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One of the most influential contributions to this question was an essay written in 1950 by pioneering computer scientist Alan Turing, titled Computing Machinery and Intelligence.
Turing disavowed any interest in terminology, saying that even " Can machines think?
" is too loaded with spurious connotations to be meaningful ; but he proposed to replace all such questions with a specific operational test, which has become known as the Turing test.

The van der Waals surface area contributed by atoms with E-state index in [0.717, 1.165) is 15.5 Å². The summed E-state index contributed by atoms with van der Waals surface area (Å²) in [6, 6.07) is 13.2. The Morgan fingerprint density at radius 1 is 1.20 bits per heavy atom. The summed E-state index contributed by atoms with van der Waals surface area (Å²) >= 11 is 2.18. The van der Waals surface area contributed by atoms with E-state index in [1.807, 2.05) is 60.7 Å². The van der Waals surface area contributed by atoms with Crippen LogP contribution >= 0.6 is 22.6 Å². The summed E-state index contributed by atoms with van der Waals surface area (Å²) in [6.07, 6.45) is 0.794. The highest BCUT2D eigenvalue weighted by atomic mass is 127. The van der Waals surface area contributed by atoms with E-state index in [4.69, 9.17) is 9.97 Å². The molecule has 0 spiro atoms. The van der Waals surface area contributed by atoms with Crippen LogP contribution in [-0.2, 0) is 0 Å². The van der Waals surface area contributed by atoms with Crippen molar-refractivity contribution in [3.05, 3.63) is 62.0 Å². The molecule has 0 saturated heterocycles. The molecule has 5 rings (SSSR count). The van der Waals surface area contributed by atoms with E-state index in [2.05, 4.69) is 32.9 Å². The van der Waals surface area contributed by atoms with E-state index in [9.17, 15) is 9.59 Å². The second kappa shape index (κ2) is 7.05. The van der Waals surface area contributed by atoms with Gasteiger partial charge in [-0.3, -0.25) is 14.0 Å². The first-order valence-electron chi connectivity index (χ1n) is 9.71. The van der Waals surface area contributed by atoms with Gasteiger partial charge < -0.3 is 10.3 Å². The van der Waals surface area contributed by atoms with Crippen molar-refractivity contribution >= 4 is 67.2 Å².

To pass the test a computer must be able to imitate a human well enough to fool interrogators.
In his essay Turing discussed a variety of possible objections, and presented a counterargument to each of them.
The Turing test is commonly cited in discussions of artificial intelligence as a proposed criterion for machine consciousness ; it has provoked a great deal of philosophical debate.
For example, Daniel Dennett and Douglas Hofstadter argue that anything capable of passing the Turing test is necessarily conscious, while David Chalmers argues that a philosophical zombie could pass the test, yet fail to be conscious.

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